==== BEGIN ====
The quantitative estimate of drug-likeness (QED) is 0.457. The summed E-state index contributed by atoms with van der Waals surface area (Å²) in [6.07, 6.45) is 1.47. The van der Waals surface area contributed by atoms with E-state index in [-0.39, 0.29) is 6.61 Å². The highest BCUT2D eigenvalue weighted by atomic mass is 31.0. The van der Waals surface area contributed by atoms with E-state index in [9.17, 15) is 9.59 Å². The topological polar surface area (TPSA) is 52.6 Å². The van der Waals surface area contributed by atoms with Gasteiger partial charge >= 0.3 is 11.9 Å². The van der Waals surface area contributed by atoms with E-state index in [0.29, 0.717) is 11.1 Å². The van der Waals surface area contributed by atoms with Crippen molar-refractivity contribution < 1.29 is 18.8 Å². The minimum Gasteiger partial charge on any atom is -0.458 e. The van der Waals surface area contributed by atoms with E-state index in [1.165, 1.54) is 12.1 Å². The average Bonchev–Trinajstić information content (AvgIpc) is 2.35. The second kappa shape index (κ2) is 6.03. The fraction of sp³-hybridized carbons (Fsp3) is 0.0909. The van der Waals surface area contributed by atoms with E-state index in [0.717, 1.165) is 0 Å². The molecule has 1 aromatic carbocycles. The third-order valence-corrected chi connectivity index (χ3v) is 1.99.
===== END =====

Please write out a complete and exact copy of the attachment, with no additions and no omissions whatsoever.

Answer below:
The quantitative estimate of drug-likeness (QED) is 0.457. The summed E-state index contributed by atoms with van der Waals surface area (Å²) in [6.07, 6.45) is 1.47. The van der Waals surface area contributed by atoms with E-state index in [-0.39, 0.29) is 6.61 Å². The highest BCUT2D eigenvalue weighted by atomic mass is 31.0. The van der Waals surface area contributed by atoms with E-state index in [9.17, 15) is 9.59 Å². The topological polar surface area (TPSA) is 52.6 Å². The van der Waals surface area contributed by atoms with Gasteiger partial charge >= 0.3 is 11.9 Å². The van der Waals surface area contributed by atoms with E-state index in [0.29, 0.717) is 11.1 Å². The van der Waals surface area contributed by atoms with Crippen molar-refractivity contribution < 1.29 is 18.8 Å². The minimum Gasteiger partial charge on any atom is -0.458 e. The van der Waals surface area contributed by atoms with E-state index in [1.165, 1.54) is 12.1 Å². The average Bonchev–Trinajstić information content (AvgIpc) is 2.35. The second kappa shape index (κ2) is 6.03. The fraction of sp³-hybridized carbons (Fsp3) is 0.0909. The van der Waals surface area contributed by atoms with E-state index in [0.717, 1.165) is 0 Å². The molecule has 1 aromatic carbocycles. The third-order valence-corrected chi connectivity index (χ3v) is 1.99.